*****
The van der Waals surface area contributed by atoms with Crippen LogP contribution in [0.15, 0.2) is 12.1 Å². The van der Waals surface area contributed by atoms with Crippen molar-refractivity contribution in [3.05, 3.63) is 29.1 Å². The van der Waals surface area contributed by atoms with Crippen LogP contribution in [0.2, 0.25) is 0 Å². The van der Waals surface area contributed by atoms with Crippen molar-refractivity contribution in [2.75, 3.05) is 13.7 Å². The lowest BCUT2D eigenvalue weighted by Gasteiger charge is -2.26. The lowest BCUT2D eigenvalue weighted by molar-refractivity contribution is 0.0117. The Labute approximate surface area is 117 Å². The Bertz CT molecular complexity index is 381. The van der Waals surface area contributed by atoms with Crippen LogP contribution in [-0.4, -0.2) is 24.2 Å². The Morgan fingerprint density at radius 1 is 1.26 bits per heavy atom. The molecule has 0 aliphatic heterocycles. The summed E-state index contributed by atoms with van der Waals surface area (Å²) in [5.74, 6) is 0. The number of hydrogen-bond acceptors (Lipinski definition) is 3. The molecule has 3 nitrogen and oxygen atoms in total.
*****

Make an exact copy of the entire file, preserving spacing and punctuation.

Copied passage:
The van der Waals surface area contributed by atoms with Crippen LogP contribution in [0.15, 0.2) is 12.1 Å². The van der Waals surface area contributed by atoms with Crippen molar-refractivity contribution in [3.05, 3.63) is 29.1 Å². The van der Waals surface area contributed by atoms with Crippen LogP contribution in [0.2, 0.25) is 0 Å². The van der Waals surface area contributed by atoms with Crippen molar-refractivity contribution in [2.75, 3.05) is 13.7 Å². The lowest BCUT2D eigenvalue weighted by Gasteiger charge is -2.26. The lowest BCUT2D eigenvalue weighted by molar-refractivity contribution is 0.0117. The Labute approximate surface area is 117 Å². The Bertz CT molecular complexity index is 381. The van der Waals surface area contributed by atoms with Crippen LogP contribution in [-0.4, -0.2) is 24.2 Å². The Morgan fingerprint density at radius 1 is 1.26 bits per heavy atom. The molecule has 0 aliphatic heterocycles. The summed E-state index contributed by atoms with van der Waals surface area (Å²) in [5.74, 6) is 0. The number of hydrogen-bond acceptors (Lipinski definition) is 3. The molecule has 3 nitrogen and oxygen atoms in total.